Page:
Yesterday, more than a month after we first reported that the White House is considering implementing the High Road contracting policy, the Wall Street Journal’s editorial board weighed in on the subject:
For decades, the government’s main goal has been to find the best services provider at the best prices. Last we checked, procurement agencies weren’t supposed to be agents of social engineering.
This fantastic push smells of desperation. Unions have been frustrated over a health-care bill targeting their gold-plated insurance plans and the abandonment of the “public option.” Mr. Obama also lacks the votes on Capitol Hill to pass their top priority, a “card check” bill to end the secret ballot in union elections.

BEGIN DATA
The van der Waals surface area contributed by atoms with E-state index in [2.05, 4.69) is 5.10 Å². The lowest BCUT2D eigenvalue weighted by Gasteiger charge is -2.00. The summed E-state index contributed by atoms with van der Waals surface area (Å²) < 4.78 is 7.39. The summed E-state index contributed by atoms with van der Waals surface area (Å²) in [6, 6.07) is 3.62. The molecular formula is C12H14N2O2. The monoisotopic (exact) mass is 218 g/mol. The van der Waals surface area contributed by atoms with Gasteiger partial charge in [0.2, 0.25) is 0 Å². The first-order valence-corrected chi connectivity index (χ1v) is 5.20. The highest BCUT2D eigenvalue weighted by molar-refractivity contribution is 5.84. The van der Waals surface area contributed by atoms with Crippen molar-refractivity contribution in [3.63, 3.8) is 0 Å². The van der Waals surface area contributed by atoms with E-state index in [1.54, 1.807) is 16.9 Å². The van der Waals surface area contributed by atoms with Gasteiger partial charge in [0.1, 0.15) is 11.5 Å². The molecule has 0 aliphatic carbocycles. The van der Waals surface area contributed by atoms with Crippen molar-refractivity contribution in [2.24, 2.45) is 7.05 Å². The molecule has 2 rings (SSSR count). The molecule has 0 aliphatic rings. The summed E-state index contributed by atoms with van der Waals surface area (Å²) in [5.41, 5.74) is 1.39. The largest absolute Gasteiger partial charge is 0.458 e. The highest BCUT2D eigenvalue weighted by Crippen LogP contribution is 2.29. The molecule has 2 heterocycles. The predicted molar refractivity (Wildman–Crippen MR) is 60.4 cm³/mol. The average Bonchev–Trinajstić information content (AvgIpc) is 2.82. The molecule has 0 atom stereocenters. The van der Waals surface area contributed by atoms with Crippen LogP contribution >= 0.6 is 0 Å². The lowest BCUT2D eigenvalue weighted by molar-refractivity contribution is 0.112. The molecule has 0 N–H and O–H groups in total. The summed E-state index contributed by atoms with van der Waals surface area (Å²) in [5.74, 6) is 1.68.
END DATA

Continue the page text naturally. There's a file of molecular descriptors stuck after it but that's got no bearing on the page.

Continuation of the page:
This new procurement gambit is equally dangerous. Using federal contract authority to drive up private wages and indirectly impose onerous labor standards is far from what voters thought they were getting from this Presidency.
This is just the latest indication that the battle over High Road is getting ready to hit the main stage. Organized labor is fed up with seeing its agenda blocked by Congress and is pressuring the White House to introduce the policy over vocal objections from the business and contracting communities.
That unveiling could take place as early as this month, but regardless of when it happens be prepared for High Road become the labor issue of the moment. Unlike card check this is something the Administration may actually be able to enact despite Congressional opposition.